Croatia And Former Yugoslavia – Lessons In War


Heather Markel, Best Selling Author, Professional Speaker, Traveler, Full Time Travel and Business Coach

Refreshed by lunch after my free walking tour my first morning in Zagreb, I’m ready to meet up with Luka again for his war tour. Luka is relatively young, perhaps 30s or 40s. As he tells us about being a boy, walking along a street with his father and witnessing bombs dropped that killed people on the street in front of him, I note that I’m not accustomed to such young people having lived through a war. Up to now, I’ve only spoken to older people about their experiences in World War 2, so his stories really strike a chord.

Luka takes us through some of the Balkans history. Slavic people were in Eastern and Southeastern Europe. Croatia was under Austro-Hungarian rule until the 20th century. When the first world war broke out, Croatia fought on the Austria-Hungary side and lost. With the Austrians not ruling anymore, people see an opportunity to make separate countries. 

As Luka tells us more, I note how little I learned, or remember, from high school and college about Yugoslavia. Yugoslavia was formed in 1918. It’s the Kingdom of the Serbs Croates and Slovenes. Serbia was the biggest. Croatia was second largest. They didn’t like each other. The government fell 5 times in the 1920s.

To say that the history of Croatia and Yugoslavia is complicated doesn’t even begin to explain it. I learn about how Fascism and the nazis played a role in the direction of this country, which constantly changed leaders during this time. Racial law was declared. Jews and Serbians were hunted down. They created concentration camps. A lot of people were killed. Most were Serbian. Jewish people had to wear a yellow star. There was a synagogue in the center of Zagreb which was destroyed. (As I travel through the Balkans, I learn more about the travesties committed during this war.)

There are too many details to share in one blog post, so I’ll skip to Josip Broz Tito coming to power in 1945. He played a huge role in the cohesiveness of Yugoslavia. He was elected the Yugoslav president in 1953, and in 1963 his term was made unlimited. Some would call him a dictator, but he was the only Yugoslav leader to create harmony by suggesting everyone consider each other brothers. As I traveled through former Yugoslavia, I heard Tito praised as a hero, and criticized for being a dictator. In the end, everyone does seem to agree he was the only leader who was able to keep Yugoslavia together.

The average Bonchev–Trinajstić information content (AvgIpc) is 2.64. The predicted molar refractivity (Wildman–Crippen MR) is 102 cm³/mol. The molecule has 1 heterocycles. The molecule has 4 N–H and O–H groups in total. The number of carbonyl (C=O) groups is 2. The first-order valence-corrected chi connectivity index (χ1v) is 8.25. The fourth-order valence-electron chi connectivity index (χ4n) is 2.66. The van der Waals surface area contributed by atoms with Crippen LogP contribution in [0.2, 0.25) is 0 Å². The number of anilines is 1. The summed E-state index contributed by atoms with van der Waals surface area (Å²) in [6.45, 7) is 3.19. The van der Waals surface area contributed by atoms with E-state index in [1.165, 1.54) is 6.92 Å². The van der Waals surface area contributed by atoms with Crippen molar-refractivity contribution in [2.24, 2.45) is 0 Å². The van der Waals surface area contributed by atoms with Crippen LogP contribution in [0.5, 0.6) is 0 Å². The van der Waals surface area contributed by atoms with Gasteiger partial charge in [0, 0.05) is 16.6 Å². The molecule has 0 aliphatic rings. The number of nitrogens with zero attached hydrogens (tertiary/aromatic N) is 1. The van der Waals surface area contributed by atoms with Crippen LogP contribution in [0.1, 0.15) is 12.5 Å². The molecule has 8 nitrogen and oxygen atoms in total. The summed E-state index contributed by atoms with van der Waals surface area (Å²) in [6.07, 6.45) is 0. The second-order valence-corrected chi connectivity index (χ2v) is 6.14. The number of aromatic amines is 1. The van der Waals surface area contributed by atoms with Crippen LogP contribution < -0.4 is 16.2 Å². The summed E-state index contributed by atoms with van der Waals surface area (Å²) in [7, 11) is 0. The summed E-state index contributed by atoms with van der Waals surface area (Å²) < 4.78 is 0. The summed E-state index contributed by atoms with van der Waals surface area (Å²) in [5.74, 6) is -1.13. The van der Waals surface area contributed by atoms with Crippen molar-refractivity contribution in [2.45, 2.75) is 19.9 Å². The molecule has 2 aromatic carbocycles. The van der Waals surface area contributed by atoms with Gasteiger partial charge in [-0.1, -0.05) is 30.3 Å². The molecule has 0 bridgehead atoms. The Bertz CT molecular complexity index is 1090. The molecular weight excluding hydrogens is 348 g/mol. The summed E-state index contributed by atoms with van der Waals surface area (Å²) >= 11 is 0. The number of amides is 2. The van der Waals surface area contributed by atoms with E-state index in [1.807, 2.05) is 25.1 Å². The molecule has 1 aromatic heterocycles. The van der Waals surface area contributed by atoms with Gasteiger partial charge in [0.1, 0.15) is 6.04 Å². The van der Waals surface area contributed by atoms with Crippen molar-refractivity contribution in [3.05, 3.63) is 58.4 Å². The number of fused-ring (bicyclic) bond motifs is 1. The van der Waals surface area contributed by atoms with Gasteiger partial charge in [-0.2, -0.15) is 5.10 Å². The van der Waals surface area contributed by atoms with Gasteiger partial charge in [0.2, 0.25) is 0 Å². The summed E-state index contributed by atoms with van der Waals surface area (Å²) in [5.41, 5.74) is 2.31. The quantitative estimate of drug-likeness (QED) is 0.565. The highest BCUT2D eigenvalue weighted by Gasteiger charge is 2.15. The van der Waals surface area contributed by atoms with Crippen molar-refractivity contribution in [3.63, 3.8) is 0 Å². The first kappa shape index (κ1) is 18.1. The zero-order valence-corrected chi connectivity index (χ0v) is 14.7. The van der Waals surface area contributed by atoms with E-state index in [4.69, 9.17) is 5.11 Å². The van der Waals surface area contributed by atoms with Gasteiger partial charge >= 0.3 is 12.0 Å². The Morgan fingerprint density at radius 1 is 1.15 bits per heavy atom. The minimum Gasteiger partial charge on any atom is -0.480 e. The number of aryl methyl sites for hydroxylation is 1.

Tito died in 1980. 128 countries sent a delegate to his funeral, making it one of the highest attended state funerals in history. Unfortunately, his death was the end of the harmony Yugoslavia had experienced until then. His death led to the unraveling of Yugoslavia.

After Tito dies, the economy declines and nationalistic ideas come to the surface. Yugoslavia has huge debts. Money becomes worthless, and there are shortages of….everything. As the value of money declines, larger bills are printed, such as the one in the photo for 100,000. Ration coupons are then the only way to get what you need. Luka tells us the government introduced an odd and even license plate system for driving. (3 was the most popular last number for the plates because you could turn it into an 8, making it possible to drive every day.) 


Luka walks us through the underground bunker that was created as a bomb shelter built by the fascists. I learned that these were later used by people taking shelter during the Yugoslavian war. Luka talks about being a young boy, living with others in a shelter underneath his apartment.

What really catches my emotion is when Luka shows us examples of the toys and comics he and his friends would play with, noting that playing in a bomb shelter became somewhat normalized.

The other tear jerker is the film Luka shows us. At the end, a soldier is interviewed. He can’t be more than 19 years old. He explains he doesn’t know why he’s fighting. He thinks it’s because someone wants their independence, and his government doesn’t want to let them have it. He points out that he lost 3 friends that day while his superiors seem to lose no one. 

There’s also a photo of a man on the street during the war and the words behind him reference the atrocities of war as Croatia: where guns and roses don’t mix. The Guns ‘n Roses band apparently requested permission to use the photo as an album cover, but were denied. 

We’re in the basement of a building which was used as a shelter. Luka notes that Croatia, as of yet, has not made a museum about the war. So, in a way, he has created an interim museum while trying to get an actual one created.

Luka ends the tour by encouraging us to learn about the war in the other Yugoslav countries because, though he knows what he told us is documented, he is Croatian, and can only tell us his stories, from his point of view. 

I’m embarrassed that I lived through this period, and know very little about this war. It took place between 1990 and 2001, and though I was in college and in France for part of that time, I recall the Gulf War, but not this one. So, as Luka teaches us about the past, I decide to spend part of my future travels making my way through the former Yugoslavian countries to get a better understanding of this important part of the history of this region. Part of my love of traveling full time is the freedom to learn about something that makes me passionate to learn more, and use that passion to help me choose my next destination. Until this tour, I had been debating whether to head towards Budapest and up to Latvia, Estonia and Lithuania. But my desire to learn more about Yugoslavia has helped me choose my direction.

If you get to Zagreb, I consider this tour essential as part of your time there.

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